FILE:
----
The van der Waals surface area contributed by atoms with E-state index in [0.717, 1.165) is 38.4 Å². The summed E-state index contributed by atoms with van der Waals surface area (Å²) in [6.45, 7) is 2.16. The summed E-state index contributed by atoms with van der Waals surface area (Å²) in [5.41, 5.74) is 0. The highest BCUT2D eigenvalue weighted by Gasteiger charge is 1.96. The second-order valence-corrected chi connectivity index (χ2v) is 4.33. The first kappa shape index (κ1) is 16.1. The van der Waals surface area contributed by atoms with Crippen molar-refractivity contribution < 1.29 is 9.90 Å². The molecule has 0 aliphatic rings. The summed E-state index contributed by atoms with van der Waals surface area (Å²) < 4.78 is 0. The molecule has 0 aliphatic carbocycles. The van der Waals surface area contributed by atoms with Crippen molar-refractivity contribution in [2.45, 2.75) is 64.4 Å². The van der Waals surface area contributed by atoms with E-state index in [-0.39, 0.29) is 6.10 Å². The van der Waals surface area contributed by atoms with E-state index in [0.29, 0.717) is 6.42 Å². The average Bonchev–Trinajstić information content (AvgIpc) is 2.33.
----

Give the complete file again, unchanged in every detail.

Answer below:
The van der Waals surface area contributed by atoms with E-state index in [0.717, 1.165) is 38.4 Å². The summed E-state index contributed by atoms with van der Waals surface area (Å²) in [6.45, 7) is 2.16. The summed E-state index contributed by atoms with van der Waals surface area (Å²) in [5.41, 5.74) is 0. The highest BCUT2D eigenvalue weighted by Gasteiger charge is 1.96. The second-order valence-corrected chi connectivity index (χ2v) is 4.33. The first kappa shape index (κ1) is 16.1. The van der Waals surface area contributed by atoms with Crippen molar-refractivity contribution < 1.29 is 9.90 Å². The molecule has 0 aliphatic rings. The summed E-state index contributed by atoms with van der Waals surface area (Å²) < 4.78 is 0. The molecule has 0 aliphatic carbocycles. The van der Waals surface area contributed by atoms with Crippen molar-refractivity contribution in [2.45, 2.75) is 64.4 Å². The van der Waals surface area contributed by atoms with E-state index in [-0.39, 0.29) is 6.10 Å². The van der Waals surface area contributed by atoms with E-state index in [0.29, 0.717) is 6.42 Å². The average Bonchev–Trinajstić information content (AvgIpc) is 2.33.